Diesel car sales are set to see their market share eroded over the next two years as public concern over air pollution continues to mount, the latest industry forecasts suggest.
New car sales increased by 2.3 per cent last year compared to 2015, but are conversely expected to show a year-on-year decline of 3.7 per cent by the end of 2017, according to figures released late last week by the Society of Motor Manufacturers and Traders (SMMT).
Diesels are set to make up 43.2 per cent of annual demand this year, which is down from 47.7 per cent in 2016 and 50.8 per cent in 2012.
Moreover, SMMT expects market penetration of new diesel cars to further slump to 42.4 per cent next year, demonstrating a slowdown in demand as fears grow over air pollution from roadside transport.
Last month the government unveiled the first part of its strategy for tackling levels of air pollution which breach EU legal limits in many areas of the country. The plan focused largely on road transport, with proposals to consult over introducing a scrappage scheme to encourage consumers away from high polluting diesel cars.
The strategy also raises the prospect of charging schemes being introduced in some urban areas for diesel drivers, although the government insisted alternative approaches for curbing pollution would have to be tried first.
The government’s own modelling has suggested charging schemes wouold represent the most effectvie way of reducing air pollution levels. Meanwhile, London is expected to introduce a Toxicity charge for the most polluting diesel vehicles this autumn.
Industry insiders have conceded that the wave of policy measures, coupled with the fallout from the ‘dieselgate’ scandal, has hit demand for new diesels.
Meanwhile, although SMMT does not provide forecast data for new electric and low carbon vehicles at present, contemporary market figures for sales of ultra low emission cars over the past few years show that, although still only representing a small fraction of the market, sales are beginning to surge.
SMMT figures for June showed sales of alternatively fuelled vehicles (AFV) reached a record market share of 4.4 per cent despite a drop in overall car sales, while the market share for diesel cars simultaneously fell to 43.7 per cent. Sales of electric and hybrid cars in particular grew 33.1 per cent in May compared to the same month last year.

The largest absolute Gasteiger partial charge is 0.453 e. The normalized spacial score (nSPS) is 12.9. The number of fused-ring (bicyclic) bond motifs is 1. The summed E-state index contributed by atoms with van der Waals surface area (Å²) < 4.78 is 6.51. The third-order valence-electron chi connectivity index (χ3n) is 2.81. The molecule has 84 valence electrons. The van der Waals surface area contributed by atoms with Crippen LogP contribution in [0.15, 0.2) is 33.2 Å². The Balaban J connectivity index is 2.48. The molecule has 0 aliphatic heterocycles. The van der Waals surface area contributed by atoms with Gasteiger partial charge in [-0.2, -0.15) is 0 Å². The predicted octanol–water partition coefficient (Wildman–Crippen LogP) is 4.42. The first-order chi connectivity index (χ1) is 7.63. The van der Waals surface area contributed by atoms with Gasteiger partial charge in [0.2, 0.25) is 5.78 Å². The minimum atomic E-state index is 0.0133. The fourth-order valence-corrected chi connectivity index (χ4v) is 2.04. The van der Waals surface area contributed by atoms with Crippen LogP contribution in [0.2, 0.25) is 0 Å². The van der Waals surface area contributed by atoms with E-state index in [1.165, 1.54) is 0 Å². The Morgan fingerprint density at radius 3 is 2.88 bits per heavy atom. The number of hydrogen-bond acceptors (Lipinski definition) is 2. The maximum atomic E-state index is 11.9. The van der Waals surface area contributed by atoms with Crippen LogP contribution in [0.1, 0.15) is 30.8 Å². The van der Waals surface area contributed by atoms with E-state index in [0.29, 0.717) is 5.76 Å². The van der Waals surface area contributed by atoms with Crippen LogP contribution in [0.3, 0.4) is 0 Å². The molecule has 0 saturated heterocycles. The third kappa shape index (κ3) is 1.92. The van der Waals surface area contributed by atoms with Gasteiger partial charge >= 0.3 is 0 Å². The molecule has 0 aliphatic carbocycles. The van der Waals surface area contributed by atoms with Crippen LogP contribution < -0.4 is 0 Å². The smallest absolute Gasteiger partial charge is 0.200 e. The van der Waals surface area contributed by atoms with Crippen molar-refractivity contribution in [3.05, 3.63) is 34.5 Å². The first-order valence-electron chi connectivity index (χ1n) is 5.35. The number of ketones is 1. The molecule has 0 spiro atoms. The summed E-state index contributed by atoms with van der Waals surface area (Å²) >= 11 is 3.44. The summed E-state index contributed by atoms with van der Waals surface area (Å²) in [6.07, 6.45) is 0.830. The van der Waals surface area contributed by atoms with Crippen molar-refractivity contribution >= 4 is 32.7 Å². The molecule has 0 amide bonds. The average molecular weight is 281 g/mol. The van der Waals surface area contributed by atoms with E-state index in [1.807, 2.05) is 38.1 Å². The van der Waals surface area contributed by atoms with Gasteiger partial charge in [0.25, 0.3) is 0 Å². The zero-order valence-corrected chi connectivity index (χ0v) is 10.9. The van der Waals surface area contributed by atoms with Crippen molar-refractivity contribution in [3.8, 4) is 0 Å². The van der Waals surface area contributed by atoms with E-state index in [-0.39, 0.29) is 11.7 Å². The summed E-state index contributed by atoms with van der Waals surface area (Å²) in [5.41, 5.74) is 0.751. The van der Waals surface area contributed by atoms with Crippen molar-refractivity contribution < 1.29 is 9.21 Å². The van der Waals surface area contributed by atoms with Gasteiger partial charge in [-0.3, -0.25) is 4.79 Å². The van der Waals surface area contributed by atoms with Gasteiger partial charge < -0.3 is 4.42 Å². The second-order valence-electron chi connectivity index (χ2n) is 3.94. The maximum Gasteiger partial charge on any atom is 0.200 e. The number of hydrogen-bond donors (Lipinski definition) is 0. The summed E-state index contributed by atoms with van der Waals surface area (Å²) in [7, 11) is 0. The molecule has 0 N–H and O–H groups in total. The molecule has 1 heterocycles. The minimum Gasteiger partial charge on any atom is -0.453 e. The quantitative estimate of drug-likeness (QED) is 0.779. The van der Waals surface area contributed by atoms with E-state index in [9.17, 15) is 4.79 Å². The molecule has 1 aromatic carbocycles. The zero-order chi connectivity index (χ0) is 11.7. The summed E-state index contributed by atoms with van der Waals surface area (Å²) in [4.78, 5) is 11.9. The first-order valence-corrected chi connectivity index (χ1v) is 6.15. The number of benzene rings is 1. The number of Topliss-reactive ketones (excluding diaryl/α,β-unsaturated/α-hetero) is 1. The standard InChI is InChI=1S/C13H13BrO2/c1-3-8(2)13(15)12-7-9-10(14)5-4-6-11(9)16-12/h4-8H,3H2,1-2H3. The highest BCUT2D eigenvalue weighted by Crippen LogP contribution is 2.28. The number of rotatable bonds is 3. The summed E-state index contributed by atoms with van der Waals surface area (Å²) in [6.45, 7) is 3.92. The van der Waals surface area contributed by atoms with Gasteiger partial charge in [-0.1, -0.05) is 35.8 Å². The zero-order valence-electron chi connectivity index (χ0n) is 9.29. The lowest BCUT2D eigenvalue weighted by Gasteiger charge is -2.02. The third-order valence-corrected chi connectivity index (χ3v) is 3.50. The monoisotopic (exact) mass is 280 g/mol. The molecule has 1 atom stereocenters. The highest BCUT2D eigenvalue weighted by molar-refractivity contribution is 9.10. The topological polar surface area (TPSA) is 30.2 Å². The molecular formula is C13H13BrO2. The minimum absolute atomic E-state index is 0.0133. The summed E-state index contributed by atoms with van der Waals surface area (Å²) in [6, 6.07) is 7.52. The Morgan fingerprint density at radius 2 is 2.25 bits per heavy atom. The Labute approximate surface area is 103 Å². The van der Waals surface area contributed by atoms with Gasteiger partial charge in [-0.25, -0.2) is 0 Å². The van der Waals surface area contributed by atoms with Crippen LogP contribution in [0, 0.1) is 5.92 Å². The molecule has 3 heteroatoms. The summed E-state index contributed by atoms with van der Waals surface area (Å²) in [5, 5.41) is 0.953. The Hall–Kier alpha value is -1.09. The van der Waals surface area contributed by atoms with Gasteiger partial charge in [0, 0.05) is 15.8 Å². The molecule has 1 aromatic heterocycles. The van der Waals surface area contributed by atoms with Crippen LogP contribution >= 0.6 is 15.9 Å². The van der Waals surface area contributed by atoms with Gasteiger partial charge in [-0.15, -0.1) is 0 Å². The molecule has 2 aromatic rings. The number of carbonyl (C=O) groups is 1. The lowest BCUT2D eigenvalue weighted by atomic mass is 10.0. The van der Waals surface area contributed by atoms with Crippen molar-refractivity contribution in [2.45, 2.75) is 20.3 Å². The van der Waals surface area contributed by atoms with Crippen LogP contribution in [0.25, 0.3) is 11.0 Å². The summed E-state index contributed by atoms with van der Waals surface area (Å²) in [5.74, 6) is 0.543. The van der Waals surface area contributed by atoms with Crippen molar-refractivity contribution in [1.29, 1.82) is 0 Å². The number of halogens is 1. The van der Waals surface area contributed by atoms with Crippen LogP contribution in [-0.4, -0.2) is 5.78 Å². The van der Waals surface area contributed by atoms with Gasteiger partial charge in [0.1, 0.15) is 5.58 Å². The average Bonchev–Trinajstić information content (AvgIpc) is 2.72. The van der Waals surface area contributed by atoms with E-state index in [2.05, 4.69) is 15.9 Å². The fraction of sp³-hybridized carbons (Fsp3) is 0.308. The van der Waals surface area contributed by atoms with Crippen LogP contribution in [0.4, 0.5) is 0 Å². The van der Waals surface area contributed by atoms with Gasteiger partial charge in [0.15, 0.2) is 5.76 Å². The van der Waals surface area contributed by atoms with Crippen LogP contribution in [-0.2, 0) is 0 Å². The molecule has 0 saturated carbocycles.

The figures come alongside research by car dealing website Auto Trader showing fears over the impact of diesel vehicles on air quality may have stymied interest in purchasing these cars online, with 56 per cent of fuel type searches on the website for diesels in June compared to 71 per cent in November 2016.
The results came alongside a “significant spike” in searches for alternatively fuelled cars after the government announced plans to ban new petrol and diesel cars from 2040 last month, according to Karolina Edwards-Smajda, Auto Trader’s retailer and consumer product director.
“Given the level of coverage it’s not surprising there has been a decline in searches, but despite the ongoing negative rhetoric the impact on diesel has been fairly limited up to this point,” she said.
Elsewhere, figures for new bus and coach registrations released today by SMMT show a decline in sales during the second quarter of 2017, leading the trade body’s chief executive Mike Hawes to urge local authorities and bus companies to turn their attention towards low emission buses as they attempt to improve urban air quality.
“Having experienced a sustained period of significant growth, it’s natural to see the market level out to steadier levels,” Hawes said of the bus and coach market. “However, with buses so prevalent in our towns and cities, encouraging the uptake of the latest low emission Euro VI diesels and hybrids, as well as zero emission electric buses, will be vital to improving local air quality.”